7) Turn crock pot back onto low.  Cover and allow to cook together for at least another 30 minutes until all the flavors are mingled and the BBQ is well warmed again. 
8) Serve with rolls and a big summer salad. 

BBQ Sauce Recipe:
1 cup ketchup
1/2 cup vinegar or red wine
1/2 cup molasses
1/2 tsp salt
2 large cloves garlic, minced
2 teaspoons finely chopped onion
1/4 teaspoon hot sauce

Combine everything in a sauce pan and whisk together over high heat.  Bring to a boil then reduce heat and simmer, uncovered for 30 minutes or until desired thickness is achieved.  Makes 1 to 2 cups depending on how long you allow it to thicken.

Feel free to experiment with your sauce.  Add honey, more hot sauce, liquid smoke (Wrights brand is additive free), maple syrup, etc, until you find the combo that you love best.

Healthy Hydration: A farmer (and non-water-lover) experiments

[Whispers:] I don't like water.  Not to drink, anyway.

As a health-conscious person I'm not supposed to admit that, but it's true.  I don't drink enough water.  I'm a big fan of coffee.  And as Ani Difranco sings, "the coffee's just water dressed in brown."

As a result, I've probably been going through life on the dehydrated side of things.  I'm not sure why I started thinking about this last week while I was moving the sheep to a fresh paddock.  I guess I was feeling sloggy and sleepy and since it was a hot, sunny day and I wanted a nap, maybe a cup of coffee then a nap (because that makes total sense...).  I didn't feel thirsty, just really, really blah. 

Then as I was filling the sheep water trough and the ewes lined up for a drink, it occurred to me: "When did you last drink something that wasn't coffee?"  I didn't know the answer and my inner child immediately started whining at the prospect of drinking more water.  "NOOOOOO! I don't wanna! It's YUCK! It makes my stomach slosh!"

Now that I'm a parent, I can better recognize that inner part of me that still needs some parenting of its own.  When the farmer has an invisible, inner tantrum in the middle of the field, it's probably a sign something needs to change. How was I going to get my inner kiddo to slurp down more of that dreaded liquid?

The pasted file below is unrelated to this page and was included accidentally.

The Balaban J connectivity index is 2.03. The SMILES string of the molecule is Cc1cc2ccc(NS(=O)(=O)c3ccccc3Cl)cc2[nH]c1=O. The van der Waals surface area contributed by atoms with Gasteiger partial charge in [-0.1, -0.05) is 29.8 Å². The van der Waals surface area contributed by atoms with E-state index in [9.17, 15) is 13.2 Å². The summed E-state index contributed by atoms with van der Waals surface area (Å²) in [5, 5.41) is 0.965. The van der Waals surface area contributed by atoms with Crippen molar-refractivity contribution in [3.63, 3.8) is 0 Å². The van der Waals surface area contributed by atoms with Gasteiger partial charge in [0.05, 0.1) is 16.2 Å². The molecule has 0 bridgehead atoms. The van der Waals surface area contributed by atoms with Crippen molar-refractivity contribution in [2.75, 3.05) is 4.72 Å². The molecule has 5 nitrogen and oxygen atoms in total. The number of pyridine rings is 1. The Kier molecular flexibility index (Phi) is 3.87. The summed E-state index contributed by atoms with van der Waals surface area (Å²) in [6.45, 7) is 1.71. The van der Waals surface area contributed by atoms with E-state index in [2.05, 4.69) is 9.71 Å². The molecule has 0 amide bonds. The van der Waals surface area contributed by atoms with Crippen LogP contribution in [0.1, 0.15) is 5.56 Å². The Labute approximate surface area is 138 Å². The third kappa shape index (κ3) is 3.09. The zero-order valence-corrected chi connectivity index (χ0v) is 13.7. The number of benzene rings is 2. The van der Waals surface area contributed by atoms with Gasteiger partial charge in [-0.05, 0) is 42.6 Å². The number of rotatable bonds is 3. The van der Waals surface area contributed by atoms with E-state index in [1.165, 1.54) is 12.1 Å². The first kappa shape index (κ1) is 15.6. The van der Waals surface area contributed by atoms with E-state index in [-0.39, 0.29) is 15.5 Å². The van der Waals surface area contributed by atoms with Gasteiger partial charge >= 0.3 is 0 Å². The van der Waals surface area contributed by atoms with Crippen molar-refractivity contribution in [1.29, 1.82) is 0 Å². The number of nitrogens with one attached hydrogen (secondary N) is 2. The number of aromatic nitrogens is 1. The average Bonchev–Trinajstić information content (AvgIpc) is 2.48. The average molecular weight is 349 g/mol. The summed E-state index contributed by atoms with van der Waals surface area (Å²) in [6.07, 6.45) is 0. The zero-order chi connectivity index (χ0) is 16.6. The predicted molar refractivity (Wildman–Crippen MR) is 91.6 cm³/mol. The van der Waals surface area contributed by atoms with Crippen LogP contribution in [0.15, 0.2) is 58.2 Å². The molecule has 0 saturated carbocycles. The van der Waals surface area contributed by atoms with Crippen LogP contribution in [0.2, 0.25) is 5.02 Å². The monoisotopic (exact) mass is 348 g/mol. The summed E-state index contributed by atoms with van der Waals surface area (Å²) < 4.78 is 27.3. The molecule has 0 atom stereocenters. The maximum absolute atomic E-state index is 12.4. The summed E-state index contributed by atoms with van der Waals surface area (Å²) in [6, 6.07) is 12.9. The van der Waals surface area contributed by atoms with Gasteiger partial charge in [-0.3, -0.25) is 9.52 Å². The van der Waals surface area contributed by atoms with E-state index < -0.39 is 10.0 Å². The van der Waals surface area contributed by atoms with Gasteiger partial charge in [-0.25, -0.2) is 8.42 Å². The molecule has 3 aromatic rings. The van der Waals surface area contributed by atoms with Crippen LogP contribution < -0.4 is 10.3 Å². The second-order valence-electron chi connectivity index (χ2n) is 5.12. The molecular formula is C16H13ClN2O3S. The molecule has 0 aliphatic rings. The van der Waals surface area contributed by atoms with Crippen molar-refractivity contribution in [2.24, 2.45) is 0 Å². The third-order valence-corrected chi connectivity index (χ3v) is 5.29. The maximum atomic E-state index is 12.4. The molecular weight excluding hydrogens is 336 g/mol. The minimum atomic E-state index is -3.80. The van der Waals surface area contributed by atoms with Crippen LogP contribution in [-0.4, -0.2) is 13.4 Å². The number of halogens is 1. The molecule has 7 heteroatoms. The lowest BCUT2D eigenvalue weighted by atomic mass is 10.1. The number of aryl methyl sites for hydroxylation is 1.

I was thinking about all this in the middle of a sheep pasture and was therefore surrounded by grass and future hay.  Hmmm, hay.  Hay season is known for its hot, physically demanding work.  When I was a kid, my dad would make a special drink just for days we were putting up hay.  He called it “switzle” and to make it he followed a recipe from my great-grandmother, written on a tattered and yellowing index card.  It was gingery and slightly sweet with just a hint of vinegar.  I loved it.   

BINGO!  I finished watering the sheep and went home to look up recipes and experiment.  Turns out my dad’s switzle had experienced a bit of renaissance in the last few years.  I wasn’t aware switzle (aka switchel, haymakers punch) was cool, but then I’m usually late to the table when it comes to trends. Anyway, there are tons of recipes on the internet and I got a little boggled trying to find one that closely resembled the drink I remembered from childhood. 

In the end I made up my own recipe.  I got out the ingredients I remembered and just started mixing until I stumbled on a combo I liked.  Then I made two big jars of the stuff, one for drinking immediately and one for later which I stuck in the fridge. 

Almost immediately after drinking over a quart of switzle with lunch, I stopped feeling blah. I didn’t want a nap anymore.  I skipped my afternoon coffee.  I had the energy to do my chores and more for the rest of the day.  Also, thanks to the ginger, my stomach didn’t slosh like it wants to when I (reluctantly) pound straight water. And since it was tasty, I drank it happily and later went back for more.  It felt like magic.  My great-grandmother and father were on to something.

This all happened last week and I’ve been careful to keep myself hydrated since.  I’ve been switching off between switzle and water with sprigs of fresh mint.  The results have been pretty amazing.  Turns out a hydrated body is an energetic body.  And keeping hydrated is WAY better for my future kidney health. Seems simple but it took me way too long to realize my energy slumps were more due to a lack of fluids than lack of sleep or food. 

I’m sharing this in case you share my struggle when it comes to drinking enough water.  As a farmer, I love to learn more about healthy foods but how often do I think about healthy hydration?  This last week has been about experimenting with what works.  For me, getting enough fluids means I have to trick myself into drinking water that tastes a little like something.  While I’m at it, I might as well share those tricks. 

Below is the switzle recipe and you can also place sprigs of fresh mint directly into your water bottle.  That little bit of freshness just seems to help the medicine go down.  :) Both are simple, quick, inexpensive, and healthy ways to drink more fluids this summer.

“Switzle AKA Drink more water, silly!!”

2 quarts cold water

1/8 cup organic apple cider vinegar